Echoing remarks made by Washington's ambassador to London, the president said any future transatlantic talks must mean "everything" being discussed.
Asked at a press conference - alongside Theresa May at the Foreign Office - whether the whole economy, including the NHS, should be part of negotiations, he replied: "Look, I think everything with a trade deal is on the table.
"When you're dealing in trade everything is on the table. So NHS or anything else, a lot more than that, but everything will be on the table, absolutely."
But the prime minister attempted to downplay Mr Trump's remarks on the second day of his official UK state visit, claiming: "The point about making trade deals of course is that both sides negotiate and come to an agreement about what should or should not be in that trade deal for the future."
Matt Hancock, the health secretary vying to replace Ms May as prime minister, immediately hit back on social media making clear any future trade deal brokered between the UK and US will not include the NHS.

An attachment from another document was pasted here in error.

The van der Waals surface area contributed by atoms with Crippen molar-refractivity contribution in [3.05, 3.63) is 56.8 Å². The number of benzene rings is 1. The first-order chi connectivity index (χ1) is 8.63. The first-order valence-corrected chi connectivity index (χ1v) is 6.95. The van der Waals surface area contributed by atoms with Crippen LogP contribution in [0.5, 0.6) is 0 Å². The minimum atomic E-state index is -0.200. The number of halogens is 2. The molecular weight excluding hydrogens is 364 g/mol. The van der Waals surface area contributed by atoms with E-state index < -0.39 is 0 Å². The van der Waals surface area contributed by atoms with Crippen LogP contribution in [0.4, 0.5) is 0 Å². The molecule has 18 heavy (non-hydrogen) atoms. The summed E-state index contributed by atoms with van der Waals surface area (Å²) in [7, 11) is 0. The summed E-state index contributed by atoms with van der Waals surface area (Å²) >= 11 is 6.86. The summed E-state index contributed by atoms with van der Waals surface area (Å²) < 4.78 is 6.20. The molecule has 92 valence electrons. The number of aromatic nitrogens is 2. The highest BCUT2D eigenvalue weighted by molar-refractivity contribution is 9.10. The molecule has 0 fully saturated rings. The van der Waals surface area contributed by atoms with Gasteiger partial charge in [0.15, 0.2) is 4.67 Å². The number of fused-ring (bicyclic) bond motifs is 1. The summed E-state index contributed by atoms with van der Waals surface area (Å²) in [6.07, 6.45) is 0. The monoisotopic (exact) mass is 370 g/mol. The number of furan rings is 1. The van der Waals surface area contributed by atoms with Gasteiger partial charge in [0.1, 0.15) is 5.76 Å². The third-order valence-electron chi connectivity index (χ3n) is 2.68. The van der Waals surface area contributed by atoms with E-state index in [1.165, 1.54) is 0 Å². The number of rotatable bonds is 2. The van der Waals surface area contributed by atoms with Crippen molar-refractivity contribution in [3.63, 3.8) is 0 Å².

"Dear Mr President. The NHS isn't on the table in trade talks - and never will be. Not on my watch," he said.
The British Medical Association (BMA) also issued a statement, urging all the contenders in the Tory leadership race to commit to excluding the NHS from any post-Brexit talks.
The organisation said: "We have an unequivocal message for the next Conservative leader and the future prime minister: profit should never take priority over the protection of the health service and the healthcare of citizens."
Speaking just days before Mr Trump, the US ambassador to the UK, Woody Johnson, told the BBC's Andrew Marr Show: "I think probably the entire economy, in a trade deal all things that are trade will be on the table."
Mr Johnson also said chlorinated chicken - which is permitted under American regulations but banned in the EU - was "completely safe".
He added: "Once again, you can have a choice. We have five million Brits, British people, coming over to the US every year and I’ve never heard a complaint, one complaint about anything to do with chicken."
Responding to Mr Trump's remarks, Jonathan Ashworth, the shadow health secretary, said US corporations taking over the NHS "is a nightmare scenario".
He continued: "The Tories appear happy to give Trump what he wants, and some want to offer up our NHS to get the No Deal Brexit they are campaigning for.
"If our NHS is taken over by US corporations, it will undermine it as a free, universal public service. The NHS is only safe in Labour hands."
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